How to move an SSL certificate from Microsoft IIS version 6.0 and 7.0 to IBM HTTPS Server key database
To move an SSL certificate from a Microsoft IIS version 6.0 and 7.0 to IBM HTTPS server, perform the following steps:
Step 1: Create a Microsoft Management Console (MMC) Snap-in for managing certificates
Create a Microsoft Management Console (MMC) Snap-in for managing certificates, as described in solution SO14292
Step 2: Export the certificate
Open the Certificates (Local Computer) snap-in you added, and select Personal > Certificates
The Subject field of the certificate lists the Common Name (CN). (Click Tools > Internet Options > Content to view the Common Name if you are not sure)
Right-click on the desired certificate and select All Tasks > Export. The Certificate Export Wizard opens
Select Yes, export the private key
In the Export File Format window, ensure the option for Personal Information Exchange - PKCS#12 (.pfx) is selected
Select Include all certificates in the certificate path if possible and then click Next. (If you do not select the Include all certificates in the certificate path if possible option, your server may not recognize the issuer of the certificate, which may result in security warnings for your clients.
De-select Require Strong Encryption. (This may cause a password prompt every time an application attempts to access the private key or it may cause IIS to fail).
Enter and confirm a password to protect the PFX file and click Next
Choose a file name and location for the export file (do not include an extension in your file name; the wizard automatically adds the PFX extension for you)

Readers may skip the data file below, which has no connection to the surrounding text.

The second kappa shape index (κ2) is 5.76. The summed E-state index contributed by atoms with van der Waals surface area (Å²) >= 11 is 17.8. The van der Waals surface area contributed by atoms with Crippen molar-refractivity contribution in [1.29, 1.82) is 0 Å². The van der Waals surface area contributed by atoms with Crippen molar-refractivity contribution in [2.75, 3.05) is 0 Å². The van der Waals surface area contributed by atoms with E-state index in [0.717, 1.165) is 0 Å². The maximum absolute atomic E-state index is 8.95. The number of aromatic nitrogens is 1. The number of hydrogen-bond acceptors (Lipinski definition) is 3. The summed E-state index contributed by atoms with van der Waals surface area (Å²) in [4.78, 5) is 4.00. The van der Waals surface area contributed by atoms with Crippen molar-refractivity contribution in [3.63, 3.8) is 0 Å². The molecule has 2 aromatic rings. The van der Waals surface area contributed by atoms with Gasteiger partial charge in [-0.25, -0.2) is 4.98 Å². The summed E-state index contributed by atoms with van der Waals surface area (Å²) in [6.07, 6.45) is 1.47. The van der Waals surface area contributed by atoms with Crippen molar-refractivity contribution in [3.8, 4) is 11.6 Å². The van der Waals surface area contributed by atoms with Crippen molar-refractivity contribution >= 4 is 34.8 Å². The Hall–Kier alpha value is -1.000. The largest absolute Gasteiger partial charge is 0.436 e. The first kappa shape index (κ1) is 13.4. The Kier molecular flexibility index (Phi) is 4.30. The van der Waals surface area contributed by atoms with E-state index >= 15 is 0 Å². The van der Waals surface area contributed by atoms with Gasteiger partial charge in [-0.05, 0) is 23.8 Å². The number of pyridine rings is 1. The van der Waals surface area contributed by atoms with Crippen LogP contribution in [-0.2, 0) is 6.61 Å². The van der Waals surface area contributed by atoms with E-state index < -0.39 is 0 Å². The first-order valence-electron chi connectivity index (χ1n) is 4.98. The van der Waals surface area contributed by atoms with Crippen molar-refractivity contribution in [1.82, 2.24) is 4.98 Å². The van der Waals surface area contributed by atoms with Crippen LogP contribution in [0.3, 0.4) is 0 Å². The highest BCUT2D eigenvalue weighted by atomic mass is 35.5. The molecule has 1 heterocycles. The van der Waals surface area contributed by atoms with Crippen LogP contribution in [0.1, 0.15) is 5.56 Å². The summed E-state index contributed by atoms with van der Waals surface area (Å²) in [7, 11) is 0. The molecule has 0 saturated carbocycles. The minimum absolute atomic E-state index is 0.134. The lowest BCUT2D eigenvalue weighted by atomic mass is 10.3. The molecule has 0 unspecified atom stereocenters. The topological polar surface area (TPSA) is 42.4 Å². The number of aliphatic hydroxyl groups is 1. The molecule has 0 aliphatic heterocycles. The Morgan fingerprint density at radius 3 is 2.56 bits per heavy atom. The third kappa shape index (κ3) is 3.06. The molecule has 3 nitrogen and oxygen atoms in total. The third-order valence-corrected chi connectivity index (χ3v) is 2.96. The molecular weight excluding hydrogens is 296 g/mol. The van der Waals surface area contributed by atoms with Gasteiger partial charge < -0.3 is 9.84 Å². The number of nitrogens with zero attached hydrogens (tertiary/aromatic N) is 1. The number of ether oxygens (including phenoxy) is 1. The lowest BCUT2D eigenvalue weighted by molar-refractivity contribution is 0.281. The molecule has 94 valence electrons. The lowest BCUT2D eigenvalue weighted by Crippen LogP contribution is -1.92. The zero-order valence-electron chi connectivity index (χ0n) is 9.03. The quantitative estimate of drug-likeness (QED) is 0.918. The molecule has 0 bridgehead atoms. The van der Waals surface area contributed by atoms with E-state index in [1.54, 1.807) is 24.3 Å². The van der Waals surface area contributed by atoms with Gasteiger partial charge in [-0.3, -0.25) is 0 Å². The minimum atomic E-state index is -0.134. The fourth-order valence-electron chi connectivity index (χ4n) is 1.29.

Read the summary and verify that the information is correct. Pay special attention to where you saved the file. Ensure that the information is correct
Step 3: Create new key database file
Open the IKEYMAN Utility (From Windows NT click Start -> Programs -> IBM HTTP Server -> Start Key Management Utility
From the Menu Bar select "Key Database File"
Click on NEW
File Name= (The name of new Key Database file)
Location= (The location on the harddrive where the .kdb file will be stored)
After saving the file to the location specified, a password must be entered Note: This is the password that will be used to open the .kdb file in IKEYMAN in the future
Make sure to click the box that states "Stash the password to a file?" Note: This will encrypt the password and save the file as a .sth file in the same directory as the .kdb file.
Step 4: Add the signer
Obtain both RapidSSL Primary & Secondary Intermediate CA certificate based on your SSL certificate product, refer to article AR1548.
Start the key management utility (iKeyman). To start the iKeyman graphical user interface:
Windows: go to the start UI and select Start Key Management Utility
AIX, Linux or Solaris: type ikeyman on the command line
Open the key database file that was used to create on Step 3.
Enter the password, then click OK.
Select Signer Certificates, then click Add.
Click Data Type and select a data type, such as Base64-encoded ASCII data. This data type must match the data type of the importing certificate.
Enter a file name and location for the RapidSSL Intermediate CA certificate or click Browse to select a file name and location. Note: Ensure both RapidSSL Primary & Secondary Intermediate CA certificate is installed separately as part of Signer Certificates
Enter a label for importing certificate.
Step 5: Import the .PFX file to Personal Certificates
Select Personal Certificates from the object list box.
Click Import button. This will bring up the Import Key panel.
Change the Key File Type to PKCS12.
Click Browse to locate the personal certificate created from the section labeled "Personal extraction." Note: The .PFX file is the exported certificate file within Microsoft IIS server based on Step 2.
Enter the password to this file when prompted and click OK. This will bring up the Change Labels panel which gives you the opportunity to change the label displayed within Ikeyman. This is not mandatory, but gives you the chance to put a meaningful text against your certificate rather than keeping the cryptic-like label displayed. This is especially useful if you plan to use the SSLServerCert directive within IBM HTTP Server to specifically point authentication to one of many certificates available within a single key database file.
Select the certificate listed and type in a new label. Click Apply to set the new label.
Click OK to complete the Import process.
At this point, you should have a working key database file that can be used with IBM HTTP Server